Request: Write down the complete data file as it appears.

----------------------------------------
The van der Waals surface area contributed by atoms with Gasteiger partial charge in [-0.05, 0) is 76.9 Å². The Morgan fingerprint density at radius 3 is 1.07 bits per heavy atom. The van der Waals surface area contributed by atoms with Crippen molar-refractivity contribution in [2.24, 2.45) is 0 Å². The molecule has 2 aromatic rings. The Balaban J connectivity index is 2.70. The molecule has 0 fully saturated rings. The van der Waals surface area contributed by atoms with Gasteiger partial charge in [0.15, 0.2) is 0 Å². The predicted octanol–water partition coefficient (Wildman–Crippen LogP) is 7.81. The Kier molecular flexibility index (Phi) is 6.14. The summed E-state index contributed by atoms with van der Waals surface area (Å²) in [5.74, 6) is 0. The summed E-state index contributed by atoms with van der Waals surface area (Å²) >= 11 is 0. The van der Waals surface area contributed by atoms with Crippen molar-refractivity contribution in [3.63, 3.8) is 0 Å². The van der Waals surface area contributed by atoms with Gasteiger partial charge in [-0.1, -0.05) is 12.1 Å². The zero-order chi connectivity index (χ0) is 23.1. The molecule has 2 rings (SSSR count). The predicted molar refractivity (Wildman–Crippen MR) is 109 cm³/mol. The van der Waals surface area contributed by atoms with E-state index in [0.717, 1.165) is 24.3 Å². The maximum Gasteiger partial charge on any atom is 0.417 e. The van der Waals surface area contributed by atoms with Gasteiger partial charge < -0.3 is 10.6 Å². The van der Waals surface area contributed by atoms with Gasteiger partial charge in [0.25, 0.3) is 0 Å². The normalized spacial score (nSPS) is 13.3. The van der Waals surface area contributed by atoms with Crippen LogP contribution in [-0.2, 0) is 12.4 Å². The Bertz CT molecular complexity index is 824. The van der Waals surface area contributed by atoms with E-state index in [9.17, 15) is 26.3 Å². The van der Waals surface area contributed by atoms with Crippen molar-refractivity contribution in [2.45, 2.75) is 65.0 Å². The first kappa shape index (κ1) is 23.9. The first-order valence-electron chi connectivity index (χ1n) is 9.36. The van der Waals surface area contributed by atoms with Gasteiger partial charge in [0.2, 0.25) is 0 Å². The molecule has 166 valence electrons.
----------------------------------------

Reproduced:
The van der Waals surface area contributed by atoms with Gasteiger partial charge in [-0.05, 0) is 76.9 Å². The Morgan fingerprint density at radius 3 is 1.07 bits per heavy atom. The van der Waals surface area contributed by atoms with Crippen molar-refractivity contribution in [2.24, 2.45) is 0 Å². The molecule has 2 aromatic rings. The Balaban J connectivity index is 2.70. The molecule has 0 fully saturated rings. The van der Waals surface area contributed by atoms with Gasteiger partial charge in [0.15, 0.2) is 0 Å². The predicted octanol–water partition coefficient (Wildman–Crippen LogP) is 7.81. The Kier molecular flexibility index (Phi) is 6.14. The summed E-state index contributed by atoms with van der Waals surface area (Å²) in [5.74, 6) is 0. The summed E-state index contributed by atoms with van der Waals surface area (Å²) >= 11 is 0. The van der Waals surface area contributed by atoms with Crippen molar-refractivity contribution in [3.63, 3.8) is 0 Å². The van der Waals surface area contributed by atoms with Gasteiger partial charge in [-0.1, -0.05) is 12.1 Å². The zero-order chi connectivity index (χ0) is 23.1. The molecule has 2 rings (SSSR count). The predicted molar refractivity (Wildman–Crippen MR) is 109 cm³/mol. The van der Waals surface area contributed by atoms with E-state index in [0.717, 1.165) is 24.3 Å². The maximum Gasteiger partial charge on any atom is 0.417 e. The van der Waals surface area contributed by atoms with Gasteiger partial charge < -0.3 is 10.6 Å². The van der Waals surface area contributed by atoms with Gasteiger partial charge in [0.25, 0.3) is 0 Å². The normalized spacial score (nSPS) is 13.3. The van der Waals surface area contributed by atoms with Crippen LogP contribution in [-0.2, 0) is 12.4 Å². The Bertz CT molecular complexity index is 824. The van der Waals surface area contributed by atoms with E-state index in [9.17, 15) is 26.3 Å². The van der Waals surface area contributed by atoms with Crippen molar-refractivity contribution in [2.45, 2.75) is 65.0 Å². The first kappa shape index (κ1) is 23.9. The first-order valence-electron chi connectivity index (χ1n) is 9.36. The van der Waals surface area contributed by atoms with Gasteiger partial charge in [0.2, 0.25) is 0 Å². The molecule has 166 valence electrons.